Collaborative divorce is gaining the public’s attention. The movie “Juno” mentioned it as the “latest way of getting divorced,” and more prominent couples are choosing collaborative divorce. Roy Disney, Robin Williams and T.Boone Pickens were able to work out the terms of their dissolution, privately, respectfully, fairly. Contrast that with damage to the family in the case of Alec Baldwin and Kim Basinger. In his book, A Promise to Ourselves, A Journey Through Fatherhood and Divorce, Baldwin writes a scathing account of his divorce, including harsh accounts of his lawyers and the court system. He does offer some good advice for persons contemplating divorce.

The billionaire, T. Boone Pickens, for his fourth divorce, chose collaborative divorce. He was so pleased with the process, not only did he work things out without going to court, he told a room filled with lawyers the “collaborative approach saves both money and emotional wear and tear on families.” When asked how much the collaborative approach saved him he said “several million.” He was so impressed he donated $100,000 to the Collaborative Law Institute of Texas (http://www.collablawtexas.com/). A California judge going through his own divorce has recently chosen Collaborative Divorce.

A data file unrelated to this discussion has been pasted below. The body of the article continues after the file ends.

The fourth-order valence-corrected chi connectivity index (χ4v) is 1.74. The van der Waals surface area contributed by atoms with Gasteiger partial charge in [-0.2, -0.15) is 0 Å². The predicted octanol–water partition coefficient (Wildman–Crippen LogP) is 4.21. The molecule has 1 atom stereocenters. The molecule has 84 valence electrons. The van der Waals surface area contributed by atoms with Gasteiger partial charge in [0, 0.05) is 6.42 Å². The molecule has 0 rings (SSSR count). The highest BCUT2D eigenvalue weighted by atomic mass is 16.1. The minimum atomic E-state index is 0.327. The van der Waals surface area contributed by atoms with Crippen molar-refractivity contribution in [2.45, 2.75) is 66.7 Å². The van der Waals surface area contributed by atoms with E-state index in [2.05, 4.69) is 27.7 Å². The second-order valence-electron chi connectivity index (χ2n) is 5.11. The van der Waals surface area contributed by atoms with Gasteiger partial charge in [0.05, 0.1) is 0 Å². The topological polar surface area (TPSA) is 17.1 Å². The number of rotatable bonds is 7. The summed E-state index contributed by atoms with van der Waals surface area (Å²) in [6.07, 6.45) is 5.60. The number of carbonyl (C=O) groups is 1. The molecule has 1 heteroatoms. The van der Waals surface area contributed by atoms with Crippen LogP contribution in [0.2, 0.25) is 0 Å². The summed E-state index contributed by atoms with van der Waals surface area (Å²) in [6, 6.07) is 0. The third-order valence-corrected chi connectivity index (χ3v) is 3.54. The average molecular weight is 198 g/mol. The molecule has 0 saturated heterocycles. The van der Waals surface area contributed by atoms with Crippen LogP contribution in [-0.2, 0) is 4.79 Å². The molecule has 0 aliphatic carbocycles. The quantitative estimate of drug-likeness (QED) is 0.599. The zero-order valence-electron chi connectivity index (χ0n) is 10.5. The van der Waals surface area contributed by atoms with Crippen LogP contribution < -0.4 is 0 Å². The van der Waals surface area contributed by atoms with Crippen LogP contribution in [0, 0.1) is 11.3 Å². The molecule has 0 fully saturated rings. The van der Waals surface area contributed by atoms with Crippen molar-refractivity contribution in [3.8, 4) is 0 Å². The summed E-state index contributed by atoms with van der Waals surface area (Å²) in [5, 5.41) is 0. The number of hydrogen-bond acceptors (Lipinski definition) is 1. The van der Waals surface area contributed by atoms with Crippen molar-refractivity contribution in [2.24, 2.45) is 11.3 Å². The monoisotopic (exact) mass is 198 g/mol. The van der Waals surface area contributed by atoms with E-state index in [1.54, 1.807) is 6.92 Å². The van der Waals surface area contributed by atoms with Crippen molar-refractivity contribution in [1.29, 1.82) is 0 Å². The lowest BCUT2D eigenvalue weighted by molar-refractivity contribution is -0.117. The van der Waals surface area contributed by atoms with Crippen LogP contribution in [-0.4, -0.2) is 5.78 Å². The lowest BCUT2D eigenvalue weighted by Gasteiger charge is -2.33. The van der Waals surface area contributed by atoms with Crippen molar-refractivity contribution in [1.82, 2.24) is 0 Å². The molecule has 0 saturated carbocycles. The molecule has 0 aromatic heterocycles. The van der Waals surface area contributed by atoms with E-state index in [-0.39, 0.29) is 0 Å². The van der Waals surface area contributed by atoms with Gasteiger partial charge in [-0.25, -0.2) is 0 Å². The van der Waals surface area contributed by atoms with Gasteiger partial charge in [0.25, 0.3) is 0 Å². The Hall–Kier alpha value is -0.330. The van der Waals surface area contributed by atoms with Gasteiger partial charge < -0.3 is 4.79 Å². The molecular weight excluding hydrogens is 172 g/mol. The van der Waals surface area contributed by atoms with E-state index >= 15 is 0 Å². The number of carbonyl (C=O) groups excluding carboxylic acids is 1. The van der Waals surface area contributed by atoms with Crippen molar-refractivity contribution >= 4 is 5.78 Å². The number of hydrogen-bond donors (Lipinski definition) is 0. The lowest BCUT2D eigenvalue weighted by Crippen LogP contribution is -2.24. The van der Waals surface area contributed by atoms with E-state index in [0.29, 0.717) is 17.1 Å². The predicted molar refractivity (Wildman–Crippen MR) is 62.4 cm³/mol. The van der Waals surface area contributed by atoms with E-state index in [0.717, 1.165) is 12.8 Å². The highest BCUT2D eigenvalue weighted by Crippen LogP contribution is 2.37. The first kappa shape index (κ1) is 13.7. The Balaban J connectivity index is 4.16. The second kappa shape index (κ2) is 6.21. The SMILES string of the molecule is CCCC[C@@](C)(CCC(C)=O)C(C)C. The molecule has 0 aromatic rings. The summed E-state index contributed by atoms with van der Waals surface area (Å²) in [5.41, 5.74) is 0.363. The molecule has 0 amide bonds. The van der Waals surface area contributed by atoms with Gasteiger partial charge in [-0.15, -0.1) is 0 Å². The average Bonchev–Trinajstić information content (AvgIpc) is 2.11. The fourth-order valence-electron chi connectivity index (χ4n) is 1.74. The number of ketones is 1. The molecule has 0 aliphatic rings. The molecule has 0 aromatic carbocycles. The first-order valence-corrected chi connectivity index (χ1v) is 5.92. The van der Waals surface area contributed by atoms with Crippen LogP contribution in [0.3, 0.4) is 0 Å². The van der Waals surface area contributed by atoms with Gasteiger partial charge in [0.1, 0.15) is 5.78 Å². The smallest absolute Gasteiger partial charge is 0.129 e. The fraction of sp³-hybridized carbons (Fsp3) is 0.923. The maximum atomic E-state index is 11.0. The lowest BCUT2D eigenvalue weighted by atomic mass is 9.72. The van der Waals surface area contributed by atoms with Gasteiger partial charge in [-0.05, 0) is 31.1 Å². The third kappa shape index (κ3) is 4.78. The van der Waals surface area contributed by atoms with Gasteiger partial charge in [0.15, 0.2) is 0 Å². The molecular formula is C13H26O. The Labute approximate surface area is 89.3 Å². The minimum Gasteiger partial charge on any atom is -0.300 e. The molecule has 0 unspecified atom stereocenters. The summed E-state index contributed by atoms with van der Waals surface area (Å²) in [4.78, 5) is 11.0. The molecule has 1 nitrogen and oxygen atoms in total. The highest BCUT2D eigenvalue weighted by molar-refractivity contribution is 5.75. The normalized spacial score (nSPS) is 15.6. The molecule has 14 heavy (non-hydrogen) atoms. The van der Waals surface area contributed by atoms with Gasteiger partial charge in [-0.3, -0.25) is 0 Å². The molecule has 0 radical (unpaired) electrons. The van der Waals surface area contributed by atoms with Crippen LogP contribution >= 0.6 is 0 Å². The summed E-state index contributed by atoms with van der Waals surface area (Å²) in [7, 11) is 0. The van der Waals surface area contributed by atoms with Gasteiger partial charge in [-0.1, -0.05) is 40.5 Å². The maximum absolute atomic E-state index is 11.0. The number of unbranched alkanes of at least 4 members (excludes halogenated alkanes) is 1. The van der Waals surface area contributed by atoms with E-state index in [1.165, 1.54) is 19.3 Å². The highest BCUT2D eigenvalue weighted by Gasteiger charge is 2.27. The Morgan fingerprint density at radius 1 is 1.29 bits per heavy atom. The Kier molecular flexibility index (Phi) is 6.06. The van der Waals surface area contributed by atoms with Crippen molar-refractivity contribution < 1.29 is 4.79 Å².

Emotions and Conflict Affect Attorneys

It is the emotional support aspect of the divorce that seems to drain the energy of family law attorneys. It is the attorney who seems to bear the brunt of the angry client. The attorney hears it all: the court, the judicial system, the unfavorable evaluation, the high costs, and the unfaithful parent. Many attorneys are attracted to collaborative law and excited about the prospects of practices that don’t require trials, hearings and depositions.

 

Child Custody Evaluators Too Difficult

In an introductory session for the Los Angeles Collaborative Family Law Association several years ago, at a gathering of over 60 members of the family law community, a highly respected psychologist admitted she had almost decided not to perform any more child custody evaluations. Despite the income, it was just too hard. Recommending parenting plans, figuring out how much time children should be with their parents, choosing between two caring parents—these are difficult issues. Many child custody evaluators are providing their services outside of court as child specialists in collaborative divorce.